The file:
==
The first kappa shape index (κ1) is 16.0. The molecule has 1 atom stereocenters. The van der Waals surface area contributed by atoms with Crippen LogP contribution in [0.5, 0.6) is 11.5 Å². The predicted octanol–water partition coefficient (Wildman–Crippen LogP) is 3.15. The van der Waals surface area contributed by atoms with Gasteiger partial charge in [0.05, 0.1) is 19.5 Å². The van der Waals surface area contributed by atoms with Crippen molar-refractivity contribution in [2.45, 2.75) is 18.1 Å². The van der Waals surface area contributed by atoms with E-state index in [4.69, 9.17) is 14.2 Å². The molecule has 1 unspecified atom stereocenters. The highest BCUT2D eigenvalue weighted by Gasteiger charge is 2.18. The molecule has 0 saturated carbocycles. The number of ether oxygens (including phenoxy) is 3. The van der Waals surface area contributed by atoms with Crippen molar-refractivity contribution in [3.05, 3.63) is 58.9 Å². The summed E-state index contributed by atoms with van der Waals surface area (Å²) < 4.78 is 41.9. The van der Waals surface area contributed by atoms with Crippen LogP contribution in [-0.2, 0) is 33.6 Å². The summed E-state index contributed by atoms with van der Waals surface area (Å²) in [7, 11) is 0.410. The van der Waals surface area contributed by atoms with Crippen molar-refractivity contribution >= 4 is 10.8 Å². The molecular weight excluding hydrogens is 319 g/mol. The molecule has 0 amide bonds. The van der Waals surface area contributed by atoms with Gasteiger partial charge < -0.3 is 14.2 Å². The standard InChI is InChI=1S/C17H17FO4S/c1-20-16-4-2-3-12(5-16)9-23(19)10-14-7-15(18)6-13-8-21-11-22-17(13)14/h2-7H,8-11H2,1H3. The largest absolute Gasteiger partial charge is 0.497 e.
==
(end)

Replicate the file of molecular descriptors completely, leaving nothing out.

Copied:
The first kappa shape index (κ1) is 16.0. The molecule has 1 atom stereocenters. The van der Waals surface area contributed by atoms with Crippen LogP contribution in [0.5, 0.6) is 11.5 Å². The predicted octanol–water partition coefficient (Wildman–Crippen LogP) is 3.15. The van der Waals surface area contributed by atoms with Gasteiger partial charge in [0.05, 0.1) is 19.5 Å². The van der Waals surface area contributed by atoms with Crippen molar-refractivity contribution in [2.45, 2.75) is 18.1 Å². The van der Waals surface area contributed by atoms with E-state index in [4.69, 9.17) is 14.2 Å². The molecule has 1 unspecified atom stereocenters. The highest BCUT2D eigenvalue weighted by Gasteiger charge is 2.18. The molecule has 0 saturated carbocycles. The number of ether oxygens (including phenoxy) is 3. The van der Waals surface area contributed by atoms with Crippen molar-refractivity contribution in [3.05, 3.63) is 58.9 Å². The summed E-state index contributed by atoms with van der Waals surface area (Å²) < 4.78 is 41.9. The van der Waals surface area contributed by atoms with Crippen LogP contribution in [-0.2, 0) is 33.6 Å². The summed E-state index contributed by atoms with van der Waals surface area (Å²) in [7, 11) is 0.410. The van der Waals surface area contributed by atoms with Crippen molar-refractivity contribution >= 4 is 10.8 Å². The molecular weight excluding hydrogens is 319 g/mol. The molecule has 0 amide bonds. The van der Waals surface area contributed by atoms with Gasteiger partial charge < -0.3 is 14.2 Å². The standard InChI is InChI=1S/C17H17FO4S/c1-20-16-4-2-3-12(5-16)9-23(19)10-14-7-15(18)6-13-8-21-11-22-17(13)14/h2-7H,8-11H2,1H3. The largest absolute Gasteiger partial charge is 0.497 e.